[jmm-dev] Jmm revision status
boehm at acm.org
Fri Jul 18 06:19:28 UTC 2014
> On Thu, Jul 17, 2014 at 10:43 PM, Peter Sewell <Peter.Sewell at cl.cam.ac.uk>
> > On 18 July 2014 00:57, Hans Boehm <boehm at acm.org> wrote:
> > > A few other updates: Brian and I had a paper in MSPC 14
> > > (http://dl.acm.org/citation.cfm?id=2618134) that mostly summarizes the
> > > out-of-thin-air issues and solutions based on prohibiting store->load
> > > reordering. I would argue that those are still the most practical
> > > we currently have.
> > >
> > > One of my colleagues at Google points out that my earlier fear that
> > > branches needed to enforce load->store ordering would tie up branch
> > > prediction resources should be unfounded. It should be easy to
> arrange for
> > > these branches to be statically predicted correctly, in which case it
> > > appears that no prediction resources are used.
> > > I think we still need real measurements of the cost
> > Agreed for the last point. For C I'm a bit skeptical; for Java I
> > wouldn't like to even guess.
For C, if we look only at existing implementations, it seems that the only
cost is prohibiting some compiler transformations on relaxed operations,
and the cost on 64-bit ARMv8. The former seems trivial; I suspect most
compilers don't reorder atomic accesses anyway.
For Java, I agree.
> > > , which, at least for
> > > Java, I would expect to greatly depend on the cleverness of the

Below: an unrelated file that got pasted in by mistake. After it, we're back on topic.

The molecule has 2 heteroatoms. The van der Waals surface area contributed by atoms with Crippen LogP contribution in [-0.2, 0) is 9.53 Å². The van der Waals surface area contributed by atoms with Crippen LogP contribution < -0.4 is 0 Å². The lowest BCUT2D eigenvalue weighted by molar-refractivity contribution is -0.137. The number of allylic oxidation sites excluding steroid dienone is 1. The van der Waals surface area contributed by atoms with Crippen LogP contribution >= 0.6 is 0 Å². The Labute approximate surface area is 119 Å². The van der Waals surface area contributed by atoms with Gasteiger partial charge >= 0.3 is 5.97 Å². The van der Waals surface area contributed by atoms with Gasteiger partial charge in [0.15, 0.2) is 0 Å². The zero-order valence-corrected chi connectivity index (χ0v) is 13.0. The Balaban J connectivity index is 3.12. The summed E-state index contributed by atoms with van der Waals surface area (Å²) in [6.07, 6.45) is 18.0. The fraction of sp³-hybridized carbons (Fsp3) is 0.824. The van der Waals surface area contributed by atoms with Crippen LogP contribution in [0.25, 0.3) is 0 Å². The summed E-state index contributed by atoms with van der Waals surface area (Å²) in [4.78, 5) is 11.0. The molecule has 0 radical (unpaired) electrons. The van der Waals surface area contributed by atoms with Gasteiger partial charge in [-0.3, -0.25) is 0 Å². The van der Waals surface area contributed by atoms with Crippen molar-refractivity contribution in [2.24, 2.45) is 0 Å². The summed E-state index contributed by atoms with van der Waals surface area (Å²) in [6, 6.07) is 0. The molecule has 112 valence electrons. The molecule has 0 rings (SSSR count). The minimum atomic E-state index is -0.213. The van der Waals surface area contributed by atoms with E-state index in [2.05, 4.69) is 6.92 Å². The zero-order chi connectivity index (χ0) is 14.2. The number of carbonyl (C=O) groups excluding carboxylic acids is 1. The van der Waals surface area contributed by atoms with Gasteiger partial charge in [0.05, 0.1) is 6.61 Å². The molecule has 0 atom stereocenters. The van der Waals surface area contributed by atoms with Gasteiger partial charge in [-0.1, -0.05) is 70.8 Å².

> compiler in
> > > delaying branches and avoiding unnecessary ones.
> > >
> > > Torvald Riegel and Paul McKenney are trying to turn C++11/C11
> > > memory_order_consume into something useful, and have been running into
> > > of the same problems with definition of dependencies as we have here.
> > There's also a bit of a question right now about "fake" data and
> > control dependency preservation on ARM; hopefully that will become
> > clear soon.
> > Although at most marginally relevant for Java, we also became aware of an
> > ARM erratum
> > (
> > perhaps discovered by some of the other participants here?)
> >, that seems to
> > effectively reduce the cost of prohibiting load->store reordering on
> > for C++ memory_order_relaxed to zero. Apparently a substantial fraction
> > ARMv7 cores have a hardware erratum that requires a fence for
> > memory_order_relaxed loads anyway. Otherwise loads from the same
> > may be reordered, which is disallowed for C++ memory_order_relaxed, but
> > allowed for Java. Thus any object code that is intended to correctly
> > support memory_order_relaxed on these processors should already prohibit
> > load->store reordering as a side-effect. For C and C++, I expect that
> > realistically applies to all 32-bit ARM code. Unfortunately, the
> > workaround seems appreciably more expensive than what we would need to
> > enforce load->store ordering, since it needs an actual fence.
> I do wonder how widely that workaround is actually deployed - any data?
I suspect it's not. But I think our task is to look at performance in a
currently hypothetical world where implementations are actually correct in
this respect, and where we no longer see random memory-model induced
failures and attribute them to alpha particles, or whatever. I think we're
gradually moving towards that hypothetical world, but we're not that close,
yet. (I would be surprised if there were any real large systems for which
this ARM bug is the most common cause of memory-model-related failures.)
> > As mentioned, this does not directly change the Java situation. It also
> > does not affect 64-bit executables intended to run on ARMv8.
> > Hans
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